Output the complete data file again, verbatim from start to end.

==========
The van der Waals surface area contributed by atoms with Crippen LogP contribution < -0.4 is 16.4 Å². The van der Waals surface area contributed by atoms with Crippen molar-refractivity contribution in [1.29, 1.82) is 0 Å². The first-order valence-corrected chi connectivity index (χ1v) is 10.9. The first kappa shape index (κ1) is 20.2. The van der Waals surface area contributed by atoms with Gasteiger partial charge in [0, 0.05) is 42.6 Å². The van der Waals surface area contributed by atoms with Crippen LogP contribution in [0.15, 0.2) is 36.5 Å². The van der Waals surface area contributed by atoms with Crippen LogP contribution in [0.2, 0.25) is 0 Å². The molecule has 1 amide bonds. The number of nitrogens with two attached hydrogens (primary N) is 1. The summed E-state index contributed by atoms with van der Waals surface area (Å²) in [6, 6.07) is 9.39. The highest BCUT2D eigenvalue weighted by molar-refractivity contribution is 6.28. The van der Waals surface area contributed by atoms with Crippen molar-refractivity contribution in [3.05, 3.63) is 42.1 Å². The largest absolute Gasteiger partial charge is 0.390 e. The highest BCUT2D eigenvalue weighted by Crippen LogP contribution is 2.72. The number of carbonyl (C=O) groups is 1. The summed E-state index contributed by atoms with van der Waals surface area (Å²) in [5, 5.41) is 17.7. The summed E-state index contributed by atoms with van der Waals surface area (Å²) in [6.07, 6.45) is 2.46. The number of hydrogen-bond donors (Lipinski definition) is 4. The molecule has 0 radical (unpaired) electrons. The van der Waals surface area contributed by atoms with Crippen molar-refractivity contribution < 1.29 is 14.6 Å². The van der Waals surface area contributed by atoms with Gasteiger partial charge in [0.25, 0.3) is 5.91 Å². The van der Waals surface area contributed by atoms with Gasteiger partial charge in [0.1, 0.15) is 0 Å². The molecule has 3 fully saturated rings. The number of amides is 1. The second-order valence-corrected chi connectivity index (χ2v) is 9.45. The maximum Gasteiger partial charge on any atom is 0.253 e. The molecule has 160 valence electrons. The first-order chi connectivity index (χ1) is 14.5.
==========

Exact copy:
The van der Waals surface area contributed by atoms with Crippen LogP contribution < -0.4 is 16.4 Å². The van der Waals surface area contributed by atoms with Crippen molar-refractivity contribution in [1.29, 1.82) is 0 Å². The first-order valence-corrected chi connectivity index (χ1v) is 10.9. The first kappa shape index (κ1) is 20.2. The van der Waals surface area contributed by atoms with Gasteiger partial charge in [0, 0.05) is 42.6 Å². The van der Waals surface area contributed by atoms with Crippen LogP contribution in [0.15, 0.2) is 36.5 Å². The van der Waals surface area contributed by atoms with Crippen LogP contribution in [0.2, 0.25) is 0 Å². The molecule has 1 amide bonds. The number of nitrogens with two attached hydrogens (primary N) is 1. The summed E-state index contributed by atoms with van der Waals surface area (Å²) in [6, 6.07) is 9.39. The highest BCUT2D eigenvalue weighted by molar-refractivity contribution is 6.28. The van der Waals surface area contributed by atoms with Crippen molar-refractivity contribution in [3.05, 3.63) is 42.1 Å². The largest absolute Gasteiger partial charge is 0.390 e. The highest BCUT2D eigenvalue weighted by Crippen LogP contribution is 2.72. The number of carbonyl (C=O) groups is 1. The summed E-state index contributed by atoms with van der Waals surface area (Å²) in [5, 5.41) is 17.7. The summed E-state index contributed by atoms with van der Waals surface area (Å²) in [6.07, 6.45) is 2.46. The number of hydrogen-bond donors (Lipinski definition) is 4. The molecule has 0 radical (unpaired) electrons. The van der Waals surface area contributed by atoms with Crippen molar-refractivity contribution < 1.29 is 14.6 Å². The van der Waals surface area contributed by atoms with Gasteiger partial charge in [0.25, 0.3) is 5.91 Å². The van der Waals surface area contributed by atoms with Gasteiger partial charge in [0.1, 0.15) is 0 Å². The molecule has 3 fully saturated rings. The number of amides is 1. The second-order valence-corrected chi connectivity index (χ2v) is 9.45. The maximum Gasteiger partial charge on any atom is 0.253 e. The molecule has 160 valence electrons. The first-order chi connectivity index (χ1) is 14.5.